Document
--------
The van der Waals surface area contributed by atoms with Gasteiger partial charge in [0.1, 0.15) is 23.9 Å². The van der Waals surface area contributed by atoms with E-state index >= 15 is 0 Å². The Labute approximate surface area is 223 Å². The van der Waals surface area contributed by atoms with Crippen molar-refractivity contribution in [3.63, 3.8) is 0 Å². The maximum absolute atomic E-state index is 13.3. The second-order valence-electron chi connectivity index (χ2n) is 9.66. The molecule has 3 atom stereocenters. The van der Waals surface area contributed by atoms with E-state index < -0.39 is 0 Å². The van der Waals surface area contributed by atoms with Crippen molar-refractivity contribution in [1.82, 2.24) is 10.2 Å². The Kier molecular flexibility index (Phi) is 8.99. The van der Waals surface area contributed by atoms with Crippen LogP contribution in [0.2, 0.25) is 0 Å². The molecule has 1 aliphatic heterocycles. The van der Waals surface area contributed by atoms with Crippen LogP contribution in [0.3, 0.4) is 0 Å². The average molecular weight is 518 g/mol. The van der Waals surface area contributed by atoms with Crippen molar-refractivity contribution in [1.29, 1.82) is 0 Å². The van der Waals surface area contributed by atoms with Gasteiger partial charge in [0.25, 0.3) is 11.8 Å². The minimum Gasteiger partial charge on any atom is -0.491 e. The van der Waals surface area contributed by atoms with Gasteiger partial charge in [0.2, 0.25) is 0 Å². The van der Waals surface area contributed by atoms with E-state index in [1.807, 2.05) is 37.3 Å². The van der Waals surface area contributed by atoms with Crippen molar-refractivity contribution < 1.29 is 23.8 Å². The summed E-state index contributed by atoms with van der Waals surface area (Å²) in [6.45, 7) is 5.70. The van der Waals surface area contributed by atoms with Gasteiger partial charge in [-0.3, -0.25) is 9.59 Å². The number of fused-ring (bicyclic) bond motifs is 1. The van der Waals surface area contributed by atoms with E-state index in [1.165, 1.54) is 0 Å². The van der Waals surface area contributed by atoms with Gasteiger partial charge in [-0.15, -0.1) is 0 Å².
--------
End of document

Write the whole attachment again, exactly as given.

The van der Waals surface area contributed by atoms with Gasteiger partial charge in [0.1, 0.15) is 23.9 Å². The van der Waals surface area contributed by atoms with E-state index >= 15 is 0 Å². The Labute approximate surface area is 223 Å². The van der Waals surface area contributed by atoms with Crippen molar-refractivity contribution in [3.63, 3.8) is 0 Å². The maximum absolute atomic E-state index is 13.3. The second-order valence-electron chi connectivity index (χ2n) is 9.66. The molecule has 3 atom stereocenters. The van der Waals surface area contributed by atoms with E-state index < -0.39 is 0 Å². The van der Waals surface area contributed by atoms with Crippen molar-refractivity contribution in [1.82, 2.24) is 10.2 Å². The Kier molecular flexibility index (Phi) is 8.99. The van der Waals surface area contributed by atoms with Crippen LogP contribution in [0.2, 0.25) is 0 Å². The molecule has 1 aliphatic heterocycles. The van der Waals surface area contributed by atoms with Crippen LogP contribution in [0.3, 0.4) is 0 Å². The average molecular weight is 518 g/mol. The van der Waals surface area contributed by atoms with Crippen molar-refractivity contribution in [1.29, 1.82) is 0 Å². The van der Waals surface area contributed by atoms with Gasteiger partial charge in [0.25, 0.3) is 11.8 Å². The minimum Gasteiger partial charge on any atom is -0.491 e. The van der Waals surface area contributed by atoms with Gasteiger partial charge in [0.2, 0.25) is 0 Å². The van der Waals surface area contributed by atoms with E-state index in [1.807, 2.05) is 37.3 Å². The van der Waals surface area contributed by atoms with Crippen molar-refractivity contribution < 1.29 is 23.8 Å². The summed E-state index contributed by atoms with van der Waals surface area (Å²) in [6.45, 7) is 5.70. The van der Waals surface area contributed by atoms with Gasteiger partial charge in [-0.3, -0.25) is 9.59 Å². The number of fused-ring (bicyclic) bond motifs is 1. The van der Waals surface area contributed by atoms with E-state index in [1.165, 1.54) is 0 Å². The van der Waals surface area contributed by atoms with Gasteiger partial charge in [-0.15, -0.1) is 0 Å².